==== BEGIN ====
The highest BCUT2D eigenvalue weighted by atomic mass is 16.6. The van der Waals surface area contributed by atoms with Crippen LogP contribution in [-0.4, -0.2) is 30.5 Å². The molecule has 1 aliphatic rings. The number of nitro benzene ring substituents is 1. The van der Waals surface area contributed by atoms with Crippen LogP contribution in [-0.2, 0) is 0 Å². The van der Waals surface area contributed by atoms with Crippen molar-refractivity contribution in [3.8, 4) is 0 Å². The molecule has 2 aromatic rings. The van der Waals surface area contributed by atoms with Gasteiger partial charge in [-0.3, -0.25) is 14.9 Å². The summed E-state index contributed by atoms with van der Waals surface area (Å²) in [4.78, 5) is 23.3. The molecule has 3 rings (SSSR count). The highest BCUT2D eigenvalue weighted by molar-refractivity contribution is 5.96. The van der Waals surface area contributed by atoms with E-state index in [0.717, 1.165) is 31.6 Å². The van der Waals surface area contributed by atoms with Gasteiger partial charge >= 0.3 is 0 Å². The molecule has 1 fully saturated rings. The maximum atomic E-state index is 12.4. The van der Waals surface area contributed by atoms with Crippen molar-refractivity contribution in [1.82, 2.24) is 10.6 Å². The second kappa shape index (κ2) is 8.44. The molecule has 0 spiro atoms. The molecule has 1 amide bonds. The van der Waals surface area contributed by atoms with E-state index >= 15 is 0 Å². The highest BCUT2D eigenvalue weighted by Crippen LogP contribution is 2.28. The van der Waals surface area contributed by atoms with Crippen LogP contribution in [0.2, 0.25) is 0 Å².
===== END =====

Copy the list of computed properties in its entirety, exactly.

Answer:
The highest BCUT2D eigenvalue weighted by atomic mass is 16.6. The van der Waals surface area contributed by atoms with Crippen LogP contribution in [-0.4, -0.2) is 30.5 Å². The molecule has 1 aliphatic rings. The number of nitro benzene ring substituents is 1. The van der Waals surface area contributed by atoms with Crippen LogP contribution in [-0.2, 0) is 0 Å². The van der Waals surface area contributed by atoms with Crippen molar-refractivity contribution in [3.8, 4) is 0 Å². The molecule has 2 aromatic rings. The van der Waals surface area contributed by atoms with Gasteiger partial charge in [-0.3, -0.25) is 14.9 Å². The summed E-state index contributed by atoms with van der Waals surface area (Å²) in [4.78, 5) is 23.3. The molecule has 3 rings (SSSR count). The highest BCUT2D eigenvalue weighted by molar-refractivity contribution is 5.96. The van der Waals surface area contributed by atoms with E-state index in [0.717, 1.165) is 31.6 Å². The van der Waals surface area contributed by atoms with Gasteiger partial charge >= 0.3 is 0 Å². The molecule has 1 fully saturated rings. The maximum atomic E-state index is 12.4. The van der Waals surface area contributed by atoms with Crippen molar-refractivity contribution in [1.82, 2.24) is 10.6 Å². The second kappa shape index (κ2) is 8.44. The molecule has 0 spiro atoms. The molecule has 1 amide bonds. The van der Waals surface area contributed by atoms with E-state index >= 15 is 0 Å². The highest BCUT2D eigenvalue weighted by Crippen LogP contribution is 2.28. The van der Waals surface area contributed by atoms with Crippen LogP contribution in [0.2, 0.25) is 0 Å².